Second Corinthians vs. 10-15 tells us that God rewards us with increased righteousness, it promises that "you will be made rich in every way so you can be even more generous and thankful to God." God promises his Grace to those who are generous in supporting his Mission; he promises the gift of eternal life!! Do we have any other investments that promise so much?

Prayer:   Dear God, we thank you that you have called us to own your mission at SCPC for 200 years. We are grateful that your Spirit has been constant among us in both good and bad times. Your grace and love have enabled us to do your mission in this church and in the larger Church. Please, keep us faithful and generous as we "Dream the Future" and move forward into the next 100 years. Amen

Monday, September 18, 2017

Judy Lentz  

Fear of God

Psalm 23:4 “Even though I walk through the valley of the shadow of death, I will fear no evil, for you are with me; your rod and your staff, they comfort me.”

This Psalm is such a comforting psalm and is repeated so frequently that individuals can often repeat it from memory. Unfortunately, this was not the case for our son years ago.

As a preschooler, our youngest son would get ‘time outs’ for being too rambunctious when playing with his friend, Johnny. One day, he declared to me that he was no longer going to play with this friend. When I asked why, he said, because he gets me into trouble. I encouraged him to talk to his teacher about this situation so she could help him figure out how to be Johnny’s friend but not get into trouble during playtime.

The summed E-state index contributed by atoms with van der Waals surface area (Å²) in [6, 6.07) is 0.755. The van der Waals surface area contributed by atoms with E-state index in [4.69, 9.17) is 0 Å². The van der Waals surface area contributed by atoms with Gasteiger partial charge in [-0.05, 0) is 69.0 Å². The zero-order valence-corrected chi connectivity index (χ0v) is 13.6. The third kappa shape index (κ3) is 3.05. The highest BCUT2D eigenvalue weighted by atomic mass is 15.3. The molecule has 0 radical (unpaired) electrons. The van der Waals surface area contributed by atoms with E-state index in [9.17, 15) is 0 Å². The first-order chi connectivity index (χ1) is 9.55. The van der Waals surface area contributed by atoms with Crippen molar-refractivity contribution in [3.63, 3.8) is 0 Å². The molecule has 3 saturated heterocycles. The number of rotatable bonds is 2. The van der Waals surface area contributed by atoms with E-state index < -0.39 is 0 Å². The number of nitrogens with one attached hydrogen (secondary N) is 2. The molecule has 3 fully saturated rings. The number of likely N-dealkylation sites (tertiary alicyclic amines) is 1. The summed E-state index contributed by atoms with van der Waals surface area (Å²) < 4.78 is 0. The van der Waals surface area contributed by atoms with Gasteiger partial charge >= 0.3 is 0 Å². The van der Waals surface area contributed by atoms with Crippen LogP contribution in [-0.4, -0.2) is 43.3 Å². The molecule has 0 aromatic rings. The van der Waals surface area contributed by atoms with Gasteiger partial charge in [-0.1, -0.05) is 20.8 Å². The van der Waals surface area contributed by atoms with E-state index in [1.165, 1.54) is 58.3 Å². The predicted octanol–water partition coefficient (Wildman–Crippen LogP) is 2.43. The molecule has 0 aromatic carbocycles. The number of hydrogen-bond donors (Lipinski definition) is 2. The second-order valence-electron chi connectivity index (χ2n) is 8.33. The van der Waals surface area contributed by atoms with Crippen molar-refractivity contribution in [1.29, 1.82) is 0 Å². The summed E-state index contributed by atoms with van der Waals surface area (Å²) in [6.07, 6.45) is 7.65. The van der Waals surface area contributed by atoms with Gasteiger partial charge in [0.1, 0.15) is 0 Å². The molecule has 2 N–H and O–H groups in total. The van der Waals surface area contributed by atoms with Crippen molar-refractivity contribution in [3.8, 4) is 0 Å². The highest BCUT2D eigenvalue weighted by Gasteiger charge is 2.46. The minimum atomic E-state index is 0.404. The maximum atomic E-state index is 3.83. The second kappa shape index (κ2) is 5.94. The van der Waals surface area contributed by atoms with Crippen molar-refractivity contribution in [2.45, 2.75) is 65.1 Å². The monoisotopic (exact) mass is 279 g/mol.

Nothing more was said for several days. Then one morning as we were driving to preschool, he said, “I talked to God last night and asked him to tell Johnny not to play with me.” I immediately asked “Did you talk to your teacher about Johnny so she can help prevent you from getting into trouble when playing with him?” He quietly answered “No”. I said “Why not? If you can talk to God about Johnny, why can’t you talk to your teacher?” He sat quietly for a minute and then said “Because I am not afraid of God!”

I have often told this story and each time I do, I am reminded of the scripture for today. I wonder how often we talk to God about problems in our lives. Do we remember that this scripture assures us that God will walk us through difficult times in our lives if we just talk to him to let him know we need his help. God’s faithfulness assures us of his continuing presence. He seeks to console us; all we need to do is ask for his support and guidance by praying as instructed by Jesus to his disciples.

Prayer:  Matthew 6: 9-13. “This, then, is how you should pray: Our Father in heaven, hallowed be your name, your kingdom come, your will be done, on earth as it is in heaven. Give us today our daily bread. Forgive us our debts, as we also have forgiven our debtors. And lead us not into temptation, but deliver us from the evil one.” Amen.